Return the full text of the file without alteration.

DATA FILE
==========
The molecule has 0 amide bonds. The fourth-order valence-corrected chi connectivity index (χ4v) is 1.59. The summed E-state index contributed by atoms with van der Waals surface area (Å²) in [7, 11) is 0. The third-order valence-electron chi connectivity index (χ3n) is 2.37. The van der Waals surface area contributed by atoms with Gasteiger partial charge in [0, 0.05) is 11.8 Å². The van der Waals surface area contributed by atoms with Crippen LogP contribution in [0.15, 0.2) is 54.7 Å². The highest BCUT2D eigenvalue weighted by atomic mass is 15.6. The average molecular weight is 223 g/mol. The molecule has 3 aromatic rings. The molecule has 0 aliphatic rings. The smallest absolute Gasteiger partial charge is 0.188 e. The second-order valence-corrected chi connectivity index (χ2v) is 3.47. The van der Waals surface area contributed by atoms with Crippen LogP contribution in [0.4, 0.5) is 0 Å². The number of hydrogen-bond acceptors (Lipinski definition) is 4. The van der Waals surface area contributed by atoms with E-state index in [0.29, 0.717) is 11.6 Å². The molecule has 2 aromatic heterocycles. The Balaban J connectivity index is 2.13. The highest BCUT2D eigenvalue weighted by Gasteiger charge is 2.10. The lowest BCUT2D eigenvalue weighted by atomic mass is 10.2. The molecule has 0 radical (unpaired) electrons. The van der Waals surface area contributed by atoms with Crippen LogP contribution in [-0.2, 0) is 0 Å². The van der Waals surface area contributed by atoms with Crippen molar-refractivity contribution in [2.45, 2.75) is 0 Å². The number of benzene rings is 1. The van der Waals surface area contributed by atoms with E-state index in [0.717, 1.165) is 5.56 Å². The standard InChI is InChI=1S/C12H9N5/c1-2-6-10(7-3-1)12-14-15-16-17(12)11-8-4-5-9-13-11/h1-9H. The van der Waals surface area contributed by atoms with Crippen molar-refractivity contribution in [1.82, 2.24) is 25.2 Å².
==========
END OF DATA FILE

The molecule has 0 amide bonds. The fourth-order valence-corrected chi connectivity index (χ4v) is 1.59. The summed E-state index contributed by atoms with van der Waals surface area (Å²) in [7, 11) is 0. The third-order valence-electron chi connectivity index (χ3n) is 2.37. The van der Waals surface area contributed by atoms with Gasteiger partial charge in [0, 0.05) is 11.8 Å². The van der Waals surface area contributed by atoms with Crippen LogP contribution in [0.15, 0.2) is 54.7 Å². The highest BCUT2D eigenvalue weighted by atomic mass is 15.6. The average molecular weight is 223 g/mol. The molecule has 3 aromatic rings. The molecule has 0 aliphatic rings. The smallest absolute Gasteiger partial charge is 0.188 e. The second-order valence-corrected chi connectivity index (χ2v) is 3.47. The van der Waals surface area contributed by atoms with Crippen LogP contribution in [0.4, 0.5) is 0 Å². The number of hydrogen-bond acceptors (Lipinski definition) is 4. The van der Waals surface area contributed by atoms with E-state index in [0.29, 0.717) is 11.6 Å². The molecule has 2 aromatic heterocycles. The Balaban J connectivity index is 2.13. The highest BCUT2D eigenvalue weighted by Gasteiger charge is 2.10. The lowest BCUT2D eigenvalue weighted by atomic mass is 10.2. The molecule has 0 radical (unpaired) electrons. The van der Waals surface area contributed by atoms with Crippen LogP contribution in [-0.2, 0) is 0 Å². The van der Waals surface area contributed by atoms with Crippen molar-refractivity contribution in [2.45, 2.75) is 0 Å². The number of benzene rings is 1. The van der Waals surface area contributed by atoms with E-state index in [0.717, 1.165) is 5.56 Å². The standard InChI is InChI=1S/C12H9N5/c1-2-6-10(7-3-1)12-14-15-16-17(12)11-8-4-5-9-13-11/h1-9H. The van der Waals surface area contributed by atoms with Crippen molar-refractivity contribution in [1.82, 2.24) is 25.2 Å².